Can we take a moment to talk about this frame? Not the animation — which unfortunately reached its apogee of hilariousness right at that exact moment — I mean the image itself. Though I despair of Crystal’s Shitennou developing personalities, Queen Beryl continues to surprise me. She doubts. She speculates. And she shows up on the battlefield and bears Zoisite away in her arms.
Indeed, it’s her relationship to the Four — epitomized in this frame — that’s been, for me at least, the most interesting aspect of Crystal’s take on the Dark Kingdom. While heavily influenced by the manga (with perhaps a whiff of PGSM), there’s an innocence to Beryl’s interactions with the Shitennou that seems new. If I were to find a word to describe her manner toward them, it would be… maternal. They’re like a brood to her. She scolds them, she orders them about, but she does so without malice. She expects great things of them, as any mother would of her sons. And they — or at least Zoisite — defend her without hesitation.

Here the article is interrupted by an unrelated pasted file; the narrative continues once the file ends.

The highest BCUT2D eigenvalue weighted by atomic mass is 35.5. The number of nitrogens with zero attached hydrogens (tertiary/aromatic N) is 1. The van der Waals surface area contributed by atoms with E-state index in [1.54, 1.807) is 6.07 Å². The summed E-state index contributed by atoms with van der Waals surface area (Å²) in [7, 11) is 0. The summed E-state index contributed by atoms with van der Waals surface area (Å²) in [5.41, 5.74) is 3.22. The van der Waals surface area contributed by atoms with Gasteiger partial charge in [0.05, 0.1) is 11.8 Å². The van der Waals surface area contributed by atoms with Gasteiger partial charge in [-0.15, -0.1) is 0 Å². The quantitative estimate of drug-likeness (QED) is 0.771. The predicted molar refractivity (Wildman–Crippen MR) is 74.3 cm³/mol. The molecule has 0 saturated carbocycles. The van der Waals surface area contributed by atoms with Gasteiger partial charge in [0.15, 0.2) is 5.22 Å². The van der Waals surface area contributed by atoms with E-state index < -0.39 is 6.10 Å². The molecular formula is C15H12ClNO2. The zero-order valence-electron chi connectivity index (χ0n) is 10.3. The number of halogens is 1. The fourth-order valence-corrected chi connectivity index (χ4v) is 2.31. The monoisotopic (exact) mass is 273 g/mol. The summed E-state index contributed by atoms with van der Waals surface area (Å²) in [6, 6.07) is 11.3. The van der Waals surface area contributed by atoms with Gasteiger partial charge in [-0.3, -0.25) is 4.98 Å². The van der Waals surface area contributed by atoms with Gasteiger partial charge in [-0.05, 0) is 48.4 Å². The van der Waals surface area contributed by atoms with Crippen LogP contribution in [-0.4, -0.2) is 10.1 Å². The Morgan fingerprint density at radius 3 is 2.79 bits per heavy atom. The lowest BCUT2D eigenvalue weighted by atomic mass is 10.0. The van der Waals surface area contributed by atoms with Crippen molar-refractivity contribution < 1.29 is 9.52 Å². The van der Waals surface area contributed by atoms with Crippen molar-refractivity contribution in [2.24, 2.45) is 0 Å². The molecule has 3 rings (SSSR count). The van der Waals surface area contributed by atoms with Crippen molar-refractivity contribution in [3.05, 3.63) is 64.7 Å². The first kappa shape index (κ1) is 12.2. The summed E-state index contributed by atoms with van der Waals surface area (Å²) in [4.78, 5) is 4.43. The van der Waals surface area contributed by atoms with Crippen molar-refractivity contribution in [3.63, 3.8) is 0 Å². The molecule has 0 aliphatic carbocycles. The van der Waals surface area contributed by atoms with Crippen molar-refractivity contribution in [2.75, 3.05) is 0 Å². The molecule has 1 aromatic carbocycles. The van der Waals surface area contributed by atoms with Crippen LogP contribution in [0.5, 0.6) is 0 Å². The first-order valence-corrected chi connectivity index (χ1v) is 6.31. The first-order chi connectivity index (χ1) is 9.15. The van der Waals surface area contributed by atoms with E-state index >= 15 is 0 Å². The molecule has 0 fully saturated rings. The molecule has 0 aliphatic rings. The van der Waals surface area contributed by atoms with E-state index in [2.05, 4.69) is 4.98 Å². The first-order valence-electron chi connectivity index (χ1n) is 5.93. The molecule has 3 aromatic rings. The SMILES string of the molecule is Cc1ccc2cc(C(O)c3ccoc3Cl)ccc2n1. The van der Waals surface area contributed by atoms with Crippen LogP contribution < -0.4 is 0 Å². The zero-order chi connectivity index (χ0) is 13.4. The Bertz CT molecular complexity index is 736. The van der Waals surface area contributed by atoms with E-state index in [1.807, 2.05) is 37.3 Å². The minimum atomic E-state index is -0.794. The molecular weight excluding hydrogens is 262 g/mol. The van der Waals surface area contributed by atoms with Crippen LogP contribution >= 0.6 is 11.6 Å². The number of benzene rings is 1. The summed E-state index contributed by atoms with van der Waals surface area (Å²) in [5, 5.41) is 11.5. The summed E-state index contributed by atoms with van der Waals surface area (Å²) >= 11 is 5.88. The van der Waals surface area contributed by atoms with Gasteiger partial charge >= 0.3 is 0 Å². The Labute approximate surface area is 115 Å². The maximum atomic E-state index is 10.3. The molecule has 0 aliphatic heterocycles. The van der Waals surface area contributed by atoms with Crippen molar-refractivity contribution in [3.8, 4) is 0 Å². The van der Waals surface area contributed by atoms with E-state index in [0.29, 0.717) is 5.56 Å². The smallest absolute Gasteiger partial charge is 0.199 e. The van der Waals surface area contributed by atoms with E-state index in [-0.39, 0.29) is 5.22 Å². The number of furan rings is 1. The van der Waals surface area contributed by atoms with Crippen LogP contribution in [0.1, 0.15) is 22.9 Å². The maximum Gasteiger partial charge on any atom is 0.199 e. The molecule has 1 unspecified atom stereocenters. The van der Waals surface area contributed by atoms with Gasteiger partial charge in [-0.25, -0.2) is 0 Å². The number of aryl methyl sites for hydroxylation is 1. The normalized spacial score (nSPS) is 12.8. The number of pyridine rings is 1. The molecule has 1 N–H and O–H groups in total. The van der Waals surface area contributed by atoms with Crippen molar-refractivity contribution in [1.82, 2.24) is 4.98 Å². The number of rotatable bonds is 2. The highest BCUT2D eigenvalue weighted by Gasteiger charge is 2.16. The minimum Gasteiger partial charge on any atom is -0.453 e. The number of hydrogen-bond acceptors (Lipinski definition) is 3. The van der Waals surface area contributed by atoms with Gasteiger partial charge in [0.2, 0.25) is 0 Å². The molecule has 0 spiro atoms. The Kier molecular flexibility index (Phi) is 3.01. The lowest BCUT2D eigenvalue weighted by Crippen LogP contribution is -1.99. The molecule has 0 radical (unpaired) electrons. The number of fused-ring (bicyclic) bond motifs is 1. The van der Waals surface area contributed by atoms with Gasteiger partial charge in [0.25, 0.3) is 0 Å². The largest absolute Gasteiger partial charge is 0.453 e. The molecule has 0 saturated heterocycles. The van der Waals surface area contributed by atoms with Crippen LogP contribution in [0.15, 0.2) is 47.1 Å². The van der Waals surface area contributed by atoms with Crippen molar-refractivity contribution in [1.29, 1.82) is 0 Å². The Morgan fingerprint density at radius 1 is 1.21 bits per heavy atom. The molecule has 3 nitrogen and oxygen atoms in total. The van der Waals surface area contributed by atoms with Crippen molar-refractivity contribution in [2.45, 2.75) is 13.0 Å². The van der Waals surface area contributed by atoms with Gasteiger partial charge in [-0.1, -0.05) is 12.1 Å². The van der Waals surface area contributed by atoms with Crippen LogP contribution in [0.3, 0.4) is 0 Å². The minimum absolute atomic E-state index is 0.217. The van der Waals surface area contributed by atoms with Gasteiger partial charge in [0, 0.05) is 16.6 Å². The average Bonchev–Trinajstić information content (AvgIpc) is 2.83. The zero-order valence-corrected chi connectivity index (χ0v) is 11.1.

And then we get this remarkable frame of Beryl carrying Zoisite into a hole in the sky. The image is dripping with allusion: the maternal figure cradling a young man’s limp body; the sky opening above them into what would seem like heaven. This is a dark Pietà, no mistake, and Beryl is its Madonna.
Yes! It is fascinating to me how Beryl is so different in each medium, and the biggest difference is in how she treats her Shitennou. Manga Beryl did not seem to care one way or the other about them, classic anime Beryl was ready to kill them at the slightest infraction. PGSM Beryl had different rules for each of them, giving more leeway to the ones who worked better without oversight, but also quick to punish with pain.
This is something we’ve never seen before. A Beryl who cares about her Shitennou. Who actually fights to protect them. Whose response to failure is the chiding of a student who messed up instead of a soldier who deserves punishment.